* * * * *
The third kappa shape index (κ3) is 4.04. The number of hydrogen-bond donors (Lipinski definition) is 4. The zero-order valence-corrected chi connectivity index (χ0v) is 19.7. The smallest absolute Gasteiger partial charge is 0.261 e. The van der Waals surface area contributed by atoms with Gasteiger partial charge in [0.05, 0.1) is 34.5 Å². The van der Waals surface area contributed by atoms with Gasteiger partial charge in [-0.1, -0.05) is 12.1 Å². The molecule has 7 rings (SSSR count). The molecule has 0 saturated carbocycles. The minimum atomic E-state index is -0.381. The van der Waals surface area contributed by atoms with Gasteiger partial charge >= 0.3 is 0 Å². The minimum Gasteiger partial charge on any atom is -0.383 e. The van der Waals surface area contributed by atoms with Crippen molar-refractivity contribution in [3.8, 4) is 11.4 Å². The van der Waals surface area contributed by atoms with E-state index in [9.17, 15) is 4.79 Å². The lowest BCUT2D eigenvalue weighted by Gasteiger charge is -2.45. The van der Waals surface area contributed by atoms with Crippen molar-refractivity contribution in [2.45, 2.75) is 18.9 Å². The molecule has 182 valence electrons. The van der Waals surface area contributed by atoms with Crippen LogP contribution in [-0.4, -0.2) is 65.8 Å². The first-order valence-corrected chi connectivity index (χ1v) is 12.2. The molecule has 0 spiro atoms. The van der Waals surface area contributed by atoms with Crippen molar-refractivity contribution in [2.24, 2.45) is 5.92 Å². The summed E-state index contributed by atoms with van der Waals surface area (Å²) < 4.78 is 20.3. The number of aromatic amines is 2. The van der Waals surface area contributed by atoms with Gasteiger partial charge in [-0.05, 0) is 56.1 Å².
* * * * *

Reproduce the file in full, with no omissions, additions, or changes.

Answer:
The third kappa shape index (κ3) is 4.04. The number of hydrogen-bond donors (Lipinski definition) is 4. The zero-order valence-corrected chi connectivity index (χ0v) is 19.7. The smallest absolute Gasteiger partial charge is 0.261 e. The van der Waals surface area contributed by atoms with Gasteiger partial charge in [0.05, 0.1) is 34.5 Å². The van der Waals surface area contributed by atoms with Gasteiger partial charge in [-0.1, -0.05) is 12.1 Å². The molecule has 7 rings (SSSR count). The molecule has 0 saturated carbocycles. The minimum atomic E-state index is -0.381. The van der Waals surface area contributed by atoms with Gasteiger partial charge >= 0.3 is 0 Å². The minimum Gasteiger partial charge on any atom is -0.383 e. The van der Waals surface area contributed by atoms with Crippen molar-refractivity contribution in [3.8, 4) is 11.4 Å². The van der Waals surface area contributed by atoms with E-state index in [9.17, 15) is 4.79 Å². The lowest BCUT2D eigenvalue weighted by Gasteiger charge is -2.45. The van der Waals surface area contributed by atoms with Crippen molar-refractivity contribution in [2.45, 2.75) is 18.9 Å². The molecule has 182 valence electrons. The van der Waals surface area contributed by atoms with Crippen LogP contribution in [-0.4, -0.2) is 65.8 Å². The first-order valence-corrected chi connectivity index (χ1v) is 12.2. The molecule has 0 spiro atoms. The van der Waals surface area contributed by atoms with Crippen molar-refractivity contribution in [2.24, 2.45) is 5.92 Å². The summed E-state index contributed by atoms with van der Waals surface area (Å²) < 4.78 is 20.3. The number of aromatic amines is 2. The van der Waals surface area contributed by atoms with Gasteiger partial charge in [-0.05, 0) is 56.1 Å².